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De Bruyne, 24, is expected to be the final piece of the attacking jigsaw as the Belgian international arrived for a staggering $84 million from Wolfsburg on Sunday. He recorded 20 assists in the Bundesliga last season, the most of any player in Europe’s top five leagues, and alongside fellow new-boy Sterling and the wizard that is David Silva, those three will provide the predatory Sergio Aguero with countless opportunities to score. With City failing to concede a goal in their opening four games of the season and scoring 10 times in four-straight wins to go top of the standings, it’s been a dream start to the season for Pellegrini. It’s been a dream in the transfer market too, even if question marks remain over KDB’s ability to reproduce his exploits from Germany in England’s top-flight. Chelsea let the Belgian flyer leave for $30 million in January 2014 after he failed to impress Jose Mourinho. Know De Bruyne has arrived back in the PL for almost three-times that amount and could be a key factor in grabbing City the title off his old club Chelsea.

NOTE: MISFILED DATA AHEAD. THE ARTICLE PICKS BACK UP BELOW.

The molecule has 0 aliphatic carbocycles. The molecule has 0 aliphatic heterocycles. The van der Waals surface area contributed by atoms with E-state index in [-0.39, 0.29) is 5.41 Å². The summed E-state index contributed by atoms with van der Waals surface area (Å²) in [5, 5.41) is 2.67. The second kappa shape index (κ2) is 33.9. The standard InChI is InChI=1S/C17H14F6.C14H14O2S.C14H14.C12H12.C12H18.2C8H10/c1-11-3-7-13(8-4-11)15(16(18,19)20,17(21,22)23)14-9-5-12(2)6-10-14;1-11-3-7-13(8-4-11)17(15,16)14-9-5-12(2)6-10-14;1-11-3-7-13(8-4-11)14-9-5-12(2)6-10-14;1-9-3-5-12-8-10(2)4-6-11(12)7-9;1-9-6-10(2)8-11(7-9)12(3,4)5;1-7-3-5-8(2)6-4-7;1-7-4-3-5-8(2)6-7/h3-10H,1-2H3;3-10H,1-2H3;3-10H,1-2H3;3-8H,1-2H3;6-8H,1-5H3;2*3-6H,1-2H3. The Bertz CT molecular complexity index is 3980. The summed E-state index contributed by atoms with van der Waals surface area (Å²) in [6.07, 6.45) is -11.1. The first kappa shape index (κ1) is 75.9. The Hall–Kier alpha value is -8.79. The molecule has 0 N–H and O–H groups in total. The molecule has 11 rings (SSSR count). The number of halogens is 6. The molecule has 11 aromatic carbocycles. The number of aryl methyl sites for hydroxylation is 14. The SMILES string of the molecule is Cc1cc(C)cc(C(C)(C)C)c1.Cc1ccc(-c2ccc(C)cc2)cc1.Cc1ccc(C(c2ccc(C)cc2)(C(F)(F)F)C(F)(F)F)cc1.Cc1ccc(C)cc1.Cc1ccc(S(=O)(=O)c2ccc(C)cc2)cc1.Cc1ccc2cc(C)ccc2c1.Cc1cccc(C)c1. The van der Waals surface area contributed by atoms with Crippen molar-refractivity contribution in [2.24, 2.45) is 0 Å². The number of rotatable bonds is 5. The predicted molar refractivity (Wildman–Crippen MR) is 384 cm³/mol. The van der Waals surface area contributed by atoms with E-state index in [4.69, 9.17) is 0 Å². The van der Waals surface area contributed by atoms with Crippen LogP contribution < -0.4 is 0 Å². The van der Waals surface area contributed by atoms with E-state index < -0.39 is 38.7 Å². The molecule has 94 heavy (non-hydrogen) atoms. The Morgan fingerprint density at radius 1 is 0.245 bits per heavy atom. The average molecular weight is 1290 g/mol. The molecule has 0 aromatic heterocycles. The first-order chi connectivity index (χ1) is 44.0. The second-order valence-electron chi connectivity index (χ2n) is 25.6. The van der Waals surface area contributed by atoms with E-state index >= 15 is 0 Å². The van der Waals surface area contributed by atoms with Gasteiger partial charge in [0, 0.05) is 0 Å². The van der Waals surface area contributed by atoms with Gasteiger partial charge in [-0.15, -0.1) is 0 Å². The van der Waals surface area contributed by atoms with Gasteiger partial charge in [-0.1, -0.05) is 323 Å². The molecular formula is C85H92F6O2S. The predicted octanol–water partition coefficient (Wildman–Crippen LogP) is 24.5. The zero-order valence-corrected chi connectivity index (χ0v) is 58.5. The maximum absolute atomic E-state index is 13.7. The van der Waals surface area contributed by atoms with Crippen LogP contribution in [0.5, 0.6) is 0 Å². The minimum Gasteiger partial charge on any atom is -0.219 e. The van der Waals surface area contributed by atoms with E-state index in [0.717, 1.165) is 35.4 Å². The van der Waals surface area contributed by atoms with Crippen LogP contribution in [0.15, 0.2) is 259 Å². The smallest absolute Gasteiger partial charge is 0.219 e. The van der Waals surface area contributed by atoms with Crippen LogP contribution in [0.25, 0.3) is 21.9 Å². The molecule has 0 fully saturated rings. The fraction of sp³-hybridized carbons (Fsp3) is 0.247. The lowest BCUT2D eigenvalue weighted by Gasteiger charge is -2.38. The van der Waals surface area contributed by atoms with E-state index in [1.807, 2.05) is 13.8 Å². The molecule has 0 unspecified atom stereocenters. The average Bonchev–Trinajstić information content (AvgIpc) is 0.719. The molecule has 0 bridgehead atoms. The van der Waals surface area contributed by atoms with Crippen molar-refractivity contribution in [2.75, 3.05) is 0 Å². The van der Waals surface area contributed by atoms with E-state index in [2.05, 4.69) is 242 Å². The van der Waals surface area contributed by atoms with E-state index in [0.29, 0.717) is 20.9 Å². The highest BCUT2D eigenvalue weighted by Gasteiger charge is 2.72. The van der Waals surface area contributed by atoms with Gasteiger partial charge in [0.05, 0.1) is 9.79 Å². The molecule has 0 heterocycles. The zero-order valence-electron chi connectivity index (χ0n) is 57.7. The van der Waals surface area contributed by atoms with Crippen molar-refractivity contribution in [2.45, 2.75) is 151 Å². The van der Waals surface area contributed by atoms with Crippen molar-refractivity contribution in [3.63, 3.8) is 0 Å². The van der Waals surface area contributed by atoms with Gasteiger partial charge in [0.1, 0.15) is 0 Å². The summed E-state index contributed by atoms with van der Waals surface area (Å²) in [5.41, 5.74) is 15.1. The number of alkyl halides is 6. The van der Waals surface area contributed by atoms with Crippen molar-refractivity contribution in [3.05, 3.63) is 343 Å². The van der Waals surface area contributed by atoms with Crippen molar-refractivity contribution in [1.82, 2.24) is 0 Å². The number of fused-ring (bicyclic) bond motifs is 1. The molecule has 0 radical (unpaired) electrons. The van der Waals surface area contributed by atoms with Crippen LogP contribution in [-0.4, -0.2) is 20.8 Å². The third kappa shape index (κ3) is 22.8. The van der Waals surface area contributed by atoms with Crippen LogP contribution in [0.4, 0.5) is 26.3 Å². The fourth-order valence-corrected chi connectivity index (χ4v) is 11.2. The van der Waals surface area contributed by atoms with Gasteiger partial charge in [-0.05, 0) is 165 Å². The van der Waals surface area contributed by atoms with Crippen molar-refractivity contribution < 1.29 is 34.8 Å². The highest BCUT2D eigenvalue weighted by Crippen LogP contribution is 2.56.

For a man worth $84 million, you’d expect to be buying a player with a body the Greek gods of yesteryear (and Cristiano Ronaldo) would be proud of and someone who’d strike fear into the hearts of opposition defenders with a single picture. It may be slightly surprising then to see one of the images City released (above) to announce the signing of De Bruyne, who was having his medical. Talk about unflattering…
Early season trend: Away day success continues
After the opening 40 games of the PL season we have seen 17 wins from away teams. That’s a significant trend, even if some of the bigger teams have been handed somewhat easier games away from home to open up. Especially when you consider there has only been nine victories by home teams throughout the opening four weeks of the new season, that’s 22.5 percent of games have so far been won by the home teams, and looking at the stat below it was even less than that after Saturday’s games.